I was impressed with one person and not the other. I couldn’t understand how someone can dislike another human so much to do something like that.
My first night to cook for the pot washers was experience I will never forget.
The custom was to serve old food to staff who were further down the pecking order in the kitchen brigade. The dishwashers usually received food well past its prime covered in a gravy of some sort to mask it.
What will I cook for these men?
I couldn’t imagine cooking this way for the three 80-year-old Portuguese dishwashers. They worked very hard. They talked between themselves in Portuguese. They grabbed old cigars from the plates, wiped them off, light them and continue washing the pots and pans. They were characters.
It was 4 in the afternoon; so I cooked breakfast.
I pan-fried some potatoes with onions, eggs sunny side up, bacon, toast and jam. I rang the bell and the three men shuffled up to the counter.
I wasn’t sure how the plates would be received.
They looked at the plates for what seemed like forever. They turned and looked at each other in dead silence.
Then they looked at me with tears flowing down their cheeks.
It still gets me when remembering that moment. They were so grateful for a fresh meal.
“Respect is one of the greatest expressions of love.” – Don Miguel Ruiz
From that night on, whenever I was cooking and had to call out for a pot or pan, they delivered right away.
They always smiled and gave me a big hello when I entered the kitchen.
I always made sure I cooked something fresh for them. They loved the Clubhouse sandwiches.
I finished the course at college near the top out of 66 taking the program. Yet, I had no desire to be a chef.
Now with more time on my hands, I could work more.
The chef found me a job at a restaurant owned by a Swiss chef whose specialty was milk-fed veal. He had a thriving lunch business.
Memories are two.
In his kitchen, you were not allowed to use utensils when cooking at the stove. To turn the veal in the hot pan you could only use your index and middle finger.
This chef was extreme.
If you did something wrong in his kitchen, he would punch you in the arm. I didn’t stay there very long. He was a bit intense.
Memories are not fixed or frozen but are transformed, disassembled, reassembled, and recategorized with every act of recollection. Oliver Sacks
Coming to the end of my journey, I achieved what I had set out to do.
I was standing beside the chef and cooking the dishes under his watch. To say I was a hyper-activated human while under the stress of preparing meals would be an understatement. I was like a ping pong ball filled with adrenaline.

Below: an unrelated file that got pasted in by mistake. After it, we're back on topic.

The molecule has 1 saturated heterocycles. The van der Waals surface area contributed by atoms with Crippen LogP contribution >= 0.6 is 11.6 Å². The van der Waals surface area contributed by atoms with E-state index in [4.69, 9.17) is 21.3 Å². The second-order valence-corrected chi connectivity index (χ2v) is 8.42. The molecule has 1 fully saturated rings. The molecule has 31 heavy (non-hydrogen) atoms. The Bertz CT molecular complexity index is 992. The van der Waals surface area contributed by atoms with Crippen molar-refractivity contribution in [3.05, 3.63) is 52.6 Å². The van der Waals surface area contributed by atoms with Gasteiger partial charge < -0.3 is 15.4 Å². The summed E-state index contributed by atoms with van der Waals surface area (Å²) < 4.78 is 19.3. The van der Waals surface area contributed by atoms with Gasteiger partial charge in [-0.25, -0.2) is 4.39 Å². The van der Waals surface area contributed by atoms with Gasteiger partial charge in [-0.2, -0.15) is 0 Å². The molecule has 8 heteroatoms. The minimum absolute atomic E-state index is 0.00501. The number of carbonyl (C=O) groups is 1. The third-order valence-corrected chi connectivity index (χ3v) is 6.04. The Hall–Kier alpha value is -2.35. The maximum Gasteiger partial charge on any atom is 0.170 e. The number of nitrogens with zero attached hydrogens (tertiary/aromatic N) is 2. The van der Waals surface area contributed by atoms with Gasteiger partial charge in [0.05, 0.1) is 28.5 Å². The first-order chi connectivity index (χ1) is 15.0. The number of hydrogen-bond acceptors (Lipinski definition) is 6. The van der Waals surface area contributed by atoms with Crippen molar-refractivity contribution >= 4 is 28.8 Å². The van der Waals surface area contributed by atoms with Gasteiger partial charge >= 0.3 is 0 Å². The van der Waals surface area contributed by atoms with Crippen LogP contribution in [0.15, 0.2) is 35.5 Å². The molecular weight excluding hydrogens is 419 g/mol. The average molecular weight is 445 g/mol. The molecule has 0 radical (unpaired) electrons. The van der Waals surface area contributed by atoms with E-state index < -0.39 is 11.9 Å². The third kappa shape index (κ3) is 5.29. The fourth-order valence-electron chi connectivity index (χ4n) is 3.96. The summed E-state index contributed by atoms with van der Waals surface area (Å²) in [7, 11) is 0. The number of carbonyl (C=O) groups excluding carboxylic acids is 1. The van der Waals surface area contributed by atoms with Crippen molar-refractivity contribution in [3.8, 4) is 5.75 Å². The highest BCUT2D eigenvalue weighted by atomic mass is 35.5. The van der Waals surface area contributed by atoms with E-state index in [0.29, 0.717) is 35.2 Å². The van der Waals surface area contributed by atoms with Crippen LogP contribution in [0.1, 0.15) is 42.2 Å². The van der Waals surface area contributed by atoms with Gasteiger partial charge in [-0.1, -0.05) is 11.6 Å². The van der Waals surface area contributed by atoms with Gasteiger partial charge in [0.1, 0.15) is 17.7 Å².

His frustration with me one evening led to a teachable moment.
While he pointed at the floor barking, “stay there and don’t move,” he reached to his left and grabbed some sort of white powder in his hand.
He drew a line on either side of me with the powder and in a strong German accent firmly said, “stay between those lines!”
The big night came when the chef asked me to take his spot and cook meat on the fiery cavernous grill.
It was a busy night and orders kept coming in fast and furious.
While doing my best to keep up with cooking the butterflied filets and sirloin the grill kept flaring up. I mentioned this to the chef, and he barked, “baking soda,” I looked at him puzzled, he points to a container filled with baking soda, “put some on the flame,” he said. So I did.
It worked for a minute or so, and I kept flipping the fast cooking steaks. I kept putting more baking soda trying to put out the flame, but it wasn’t working. I said, “chef it’s not working.”
He kept telling me to put more and I did. I kept doing it until the flames started shooting out the front of the grill and the alarm system kicked setting off the fire retardant system in the kitchen and dining room.
White powder everywhere. Bedlam ensued.
For what seemed only like minutes, firemen came rushing into the kitchen with hoses and axes.
The cooks stayed and watched.
I watched a fireman analyzing the situation while looking for the source of the fire. He had a hunch and pulled out a drawer from the grill. He carried the ignited grease-filled drawer outside.
Then another fireman took an axe to the walls by the grill.
We were closed for a few weeks while the restaurant was cleaned and refreshed from top to bottom. The kitchen walls where firemen’s axes explored were repaired and freshly painted.
When I came back to work; I met my new chef, Klaus.
Till next week, take care and keep moving.
Wishing you a wonderful weekend.
With love from Prince Edward Island,
Bruce + Millie
ps. Your Morning Smile
Grandpa always said when one door closes, another one opens...
Great man, horrible cabinet maker.